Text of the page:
Day 5 Summary
Billings, Montana to Great Falls, Montana
Day 5 of my 2007 vacation involved covering some territory I’d never traveled in before, so there’ll be no need to link to something I wrote last year.
The day started off in Billings by first going to visitors' center to get some electricity, since I had forgotten to recharge the battery on my camera. Oops. After successfully getting the battery charged, it was off to downtown Billings and the Western Heritage Center.
The museum, housed in Billings’ former public library, houses several different exhibits relating to the history of Billings. As luck would have it, 2007 is the 125th anniversary of the founding of Billings, so there were all sorts of special artifacts on display. There was even a theater presentation from KTVQ, Billings’ CBS affiliate, of video clips chronicling significant events in the city’s history.
After taking a look around the museum, I made it up to the rimrocks on the northern edge of Billings. The rimrocks are essentially steep cliffs that line the Yellowstone River Valley in which Billings is located. By taking one of two routes from downtown Billings, you can get on top of the rimrocks and look out on the entire city. It’s actually quite an amazing view.
After looking around at Billings for a bit, I got on Montana Highway 3 to head north. The landscape was definitely quite different than the one I had witnessed in the Yellowstone River Valley the previous day. Fertile, forested land alongside the river was replaced with a hilly, arid landscape dotted here and there with ranches or wheat farms.
The countryside was like that through the town of Broadview and for about 40 miles north of Billings. Then, in the town of Lavina and near the turn for U.S. Highway 12, the road entered another lush valley, this time the one of the Musselshell River.
As I traveled Highway 12 for the 45 miles between Lavina and Harlowton, the nearby river made it appear as if I was traveling through an entirely different state. The surroundings were very green, and there were trees everywhere.
I traveled through another abrupt change in scenery north of Harlowton, however, as I got off of Highway 12 to begin traveling north on U.S. Highway 191.
About 17 miles north of Harlowton, the road passes through Judith Gap, which is both a small town and geological feature. The town didn’t have much to see, but the geological feature was pretty neat. It’s just a big, flat gap, discovered during the Lewis & Clark Expedition, between the Little Belt Mountains to the west and the Big Snowy Mountains to the east. These mountains, rather mediocre by Rocky Mountain standards, would be the only ones I would get close to during my 2007 vacation.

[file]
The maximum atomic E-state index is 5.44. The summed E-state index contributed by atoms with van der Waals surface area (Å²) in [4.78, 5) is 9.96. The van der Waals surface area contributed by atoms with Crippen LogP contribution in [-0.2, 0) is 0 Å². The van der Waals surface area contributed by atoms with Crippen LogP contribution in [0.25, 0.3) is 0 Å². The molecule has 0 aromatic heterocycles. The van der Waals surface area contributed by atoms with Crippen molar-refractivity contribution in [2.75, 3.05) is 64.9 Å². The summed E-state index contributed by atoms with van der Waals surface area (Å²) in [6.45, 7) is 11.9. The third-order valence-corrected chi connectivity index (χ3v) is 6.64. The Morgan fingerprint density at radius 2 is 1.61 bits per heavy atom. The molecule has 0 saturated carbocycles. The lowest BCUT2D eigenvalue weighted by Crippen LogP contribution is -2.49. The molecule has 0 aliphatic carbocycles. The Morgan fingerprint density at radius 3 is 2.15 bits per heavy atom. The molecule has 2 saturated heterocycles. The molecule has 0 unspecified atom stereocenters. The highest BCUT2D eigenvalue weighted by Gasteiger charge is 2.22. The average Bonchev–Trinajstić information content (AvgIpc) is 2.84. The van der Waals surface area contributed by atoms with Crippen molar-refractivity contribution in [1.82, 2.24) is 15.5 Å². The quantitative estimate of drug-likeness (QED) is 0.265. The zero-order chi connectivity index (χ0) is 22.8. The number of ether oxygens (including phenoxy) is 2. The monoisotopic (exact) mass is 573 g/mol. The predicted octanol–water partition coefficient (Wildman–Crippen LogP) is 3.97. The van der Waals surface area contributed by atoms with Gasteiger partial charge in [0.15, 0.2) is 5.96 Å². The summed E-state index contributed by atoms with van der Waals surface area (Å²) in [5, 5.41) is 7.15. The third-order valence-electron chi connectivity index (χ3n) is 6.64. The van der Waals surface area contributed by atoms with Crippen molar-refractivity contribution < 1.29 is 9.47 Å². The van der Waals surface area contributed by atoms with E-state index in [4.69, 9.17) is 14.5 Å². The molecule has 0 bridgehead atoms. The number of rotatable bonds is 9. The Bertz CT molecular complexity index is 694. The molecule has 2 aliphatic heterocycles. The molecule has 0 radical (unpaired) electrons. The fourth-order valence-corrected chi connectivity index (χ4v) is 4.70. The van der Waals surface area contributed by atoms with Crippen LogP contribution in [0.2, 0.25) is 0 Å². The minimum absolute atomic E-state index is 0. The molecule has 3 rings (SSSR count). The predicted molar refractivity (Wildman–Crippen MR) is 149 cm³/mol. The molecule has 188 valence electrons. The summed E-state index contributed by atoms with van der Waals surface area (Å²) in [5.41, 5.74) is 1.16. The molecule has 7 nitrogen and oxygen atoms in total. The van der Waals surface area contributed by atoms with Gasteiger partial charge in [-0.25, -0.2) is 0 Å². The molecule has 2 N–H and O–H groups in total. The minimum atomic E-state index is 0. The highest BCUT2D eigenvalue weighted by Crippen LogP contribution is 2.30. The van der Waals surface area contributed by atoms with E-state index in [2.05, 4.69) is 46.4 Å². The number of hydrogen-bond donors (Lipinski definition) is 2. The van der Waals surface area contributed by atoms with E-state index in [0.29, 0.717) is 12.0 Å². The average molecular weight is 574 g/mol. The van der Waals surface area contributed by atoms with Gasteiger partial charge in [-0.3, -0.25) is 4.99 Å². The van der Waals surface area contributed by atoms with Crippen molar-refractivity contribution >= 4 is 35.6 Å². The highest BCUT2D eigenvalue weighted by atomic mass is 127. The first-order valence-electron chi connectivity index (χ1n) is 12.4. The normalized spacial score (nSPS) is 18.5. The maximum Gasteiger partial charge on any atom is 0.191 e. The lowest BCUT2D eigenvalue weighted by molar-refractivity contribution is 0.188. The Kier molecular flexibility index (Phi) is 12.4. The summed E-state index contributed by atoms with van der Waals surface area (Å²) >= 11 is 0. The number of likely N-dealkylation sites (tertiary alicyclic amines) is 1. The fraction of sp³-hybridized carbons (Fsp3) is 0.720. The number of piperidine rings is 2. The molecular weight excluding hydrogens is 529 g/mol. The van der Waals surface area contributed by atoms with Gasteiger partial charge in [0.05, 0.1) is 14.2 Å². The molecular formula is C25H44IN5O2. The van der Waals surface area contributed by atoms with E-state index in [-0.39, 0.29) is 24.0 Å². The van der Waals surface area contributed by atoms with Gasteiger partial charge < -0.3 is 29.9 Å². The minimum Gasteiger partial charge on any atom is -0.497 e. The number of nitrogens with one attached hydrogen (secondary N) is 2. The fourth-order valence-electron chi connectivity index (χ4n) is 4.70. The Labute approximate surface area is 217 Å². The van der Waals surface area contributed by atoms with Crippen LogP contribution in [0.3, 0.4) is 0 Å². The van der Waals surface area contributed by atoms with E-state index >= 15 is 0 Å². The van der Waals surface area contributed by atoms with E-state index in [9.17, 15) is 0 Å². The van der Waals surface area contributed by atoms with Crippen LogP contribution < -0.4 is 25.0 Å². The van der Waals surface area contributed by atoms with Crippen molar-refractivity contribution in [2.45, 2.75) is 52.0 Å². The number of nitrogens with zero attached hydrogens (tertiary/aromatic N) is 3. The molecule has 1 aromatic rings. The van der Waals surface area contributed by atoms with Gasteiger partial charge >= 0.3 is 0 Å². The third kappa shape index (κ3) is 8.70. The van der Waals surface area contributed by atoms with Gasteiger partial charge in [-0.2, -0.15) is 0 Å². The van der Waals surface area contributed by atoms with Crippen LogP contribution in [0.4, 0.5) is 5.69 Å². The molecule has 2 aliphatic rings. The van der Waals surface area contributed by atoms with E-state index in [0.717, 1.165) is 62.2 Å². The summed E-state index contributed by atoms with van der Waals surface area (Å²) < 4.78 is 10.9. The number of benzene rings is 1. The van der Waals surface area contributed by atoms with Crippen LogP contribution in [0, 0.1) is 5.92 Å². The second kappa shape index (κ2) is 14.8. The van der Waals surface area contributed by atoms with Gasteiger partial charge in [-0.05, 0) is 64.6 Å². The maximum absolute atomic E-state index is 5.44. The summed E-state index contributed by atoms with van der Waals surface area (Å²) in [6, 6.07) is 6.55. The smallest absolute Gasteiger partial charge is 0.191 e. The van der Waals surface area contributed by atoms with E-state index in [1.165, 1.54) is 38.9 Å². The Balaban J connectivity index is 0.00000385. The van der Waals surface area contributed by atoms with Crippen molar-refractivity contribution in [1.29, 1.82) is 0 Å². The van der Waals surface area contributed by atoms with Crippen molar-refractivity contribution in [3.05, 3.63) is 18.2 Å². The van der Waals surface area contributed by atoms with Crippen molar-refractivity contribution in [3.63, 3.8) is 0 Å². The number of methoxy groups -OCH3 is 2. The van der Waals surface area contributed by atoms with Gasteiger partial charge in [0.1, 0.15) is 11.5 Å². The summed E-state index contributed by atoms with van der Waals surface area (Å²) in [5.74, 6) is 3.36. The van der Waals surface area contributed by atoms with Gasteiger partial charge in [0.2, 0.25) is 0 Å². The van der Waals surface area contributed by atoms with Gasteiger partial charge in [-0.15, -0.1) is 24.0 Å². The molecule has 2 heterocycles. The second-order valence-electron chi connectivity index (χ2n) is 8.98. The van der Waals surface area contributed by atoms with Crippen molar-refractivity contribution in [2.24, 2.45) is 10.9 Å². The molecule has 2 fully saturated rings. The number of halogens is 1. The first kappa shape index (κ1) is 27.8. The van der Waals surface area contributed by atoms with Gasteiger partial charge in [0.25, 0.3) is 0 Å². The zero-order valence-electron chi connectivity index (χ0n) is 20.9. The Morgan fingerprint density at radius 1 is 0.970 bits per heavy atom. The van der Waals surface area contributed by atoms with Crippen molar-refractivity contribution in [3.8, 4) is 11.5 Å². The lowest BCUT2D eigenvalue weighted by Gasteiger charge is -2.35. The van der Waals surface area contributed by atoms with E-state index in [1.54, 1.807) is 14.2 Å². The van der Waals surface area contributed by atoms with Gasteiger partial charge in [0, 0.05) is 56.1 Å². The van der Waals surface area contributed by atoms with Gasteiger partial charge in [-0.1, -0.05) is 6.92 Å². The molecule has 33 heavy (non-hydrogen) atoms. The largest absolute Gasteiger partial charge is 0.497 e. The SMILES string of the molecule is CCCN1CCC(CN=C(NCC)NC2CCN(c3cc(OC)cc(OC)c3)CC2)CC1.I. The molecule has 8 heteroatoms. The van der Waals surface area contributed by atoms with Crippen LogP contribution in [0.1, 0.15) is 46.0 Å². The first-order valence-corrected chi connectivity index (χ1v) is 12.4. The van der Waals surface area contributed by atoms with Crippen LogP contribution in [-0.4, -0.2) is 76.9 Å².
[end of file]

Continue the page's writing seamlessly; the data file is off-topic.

Near the town of Moore, the road stops going straight, and motorists must turn either right or left. Turning right brings you back east to Glendive, while turning left brings you to Great Falls. Since my destination was the latter, turning left was the correct way to go.
The road west of Moore provides some more striking glimpses of the Little Belt Mountains as it winds its way through a flat, barren, treeless landscape near their northern slopes. The road also passes through some dying small towns – Hobson, Moccasin, Stanford, and Geyser – as it continues toward Great Falls.
For about 12 miles between the towns of Raynesford and Armington, the road dives into a deep, narrow valley. The road and paralleling railroad tracks both hug the valley’s walls in what ended up being one of the most scenic portions of the drive between Billings and Great Falls.
The road ascended the valley near Armington, and continued its journey through what’s referred to as the Judith Basin. It’s a barren, listless area starved for moisture by being so close to the eastern edge of the Rocky Mountains.
In due course, Great Falls – the third largest city in Montana with a population of 56,690 – appeared out of nowhere. It was in this oasis of north-central Montana that I spent the night.
The first six pictures were taken from on top of the rimrocks in Billings. Unfortunately, I visited this site in the late morning, so the lighting wasn't ideal.
These two doves were walking back and forth, undoubtedly checking out the view below
It's amazing how dramatic the scenery contrasts here - while the city of Billings below is lush and green, cacti are able to grow on top of the rimrocks
The Little Belt Mountains can be seen of in the distance near Broadview
The roadway near Lavina
The Harlowton depot along with some railroad artifacts
About to pass through the Judith Gap
The Big Snowy Mountains near Judith Gap
Some plateaus that belong to the Little Belt Mountains
There were a number of steep cliffs like this near Raynesford
MDOT doesn't want you to climb the rocks
A southbound train is about to enter Raynesford
Some typical scenery between Raynesford and Armington
At the Rimrocks in Billings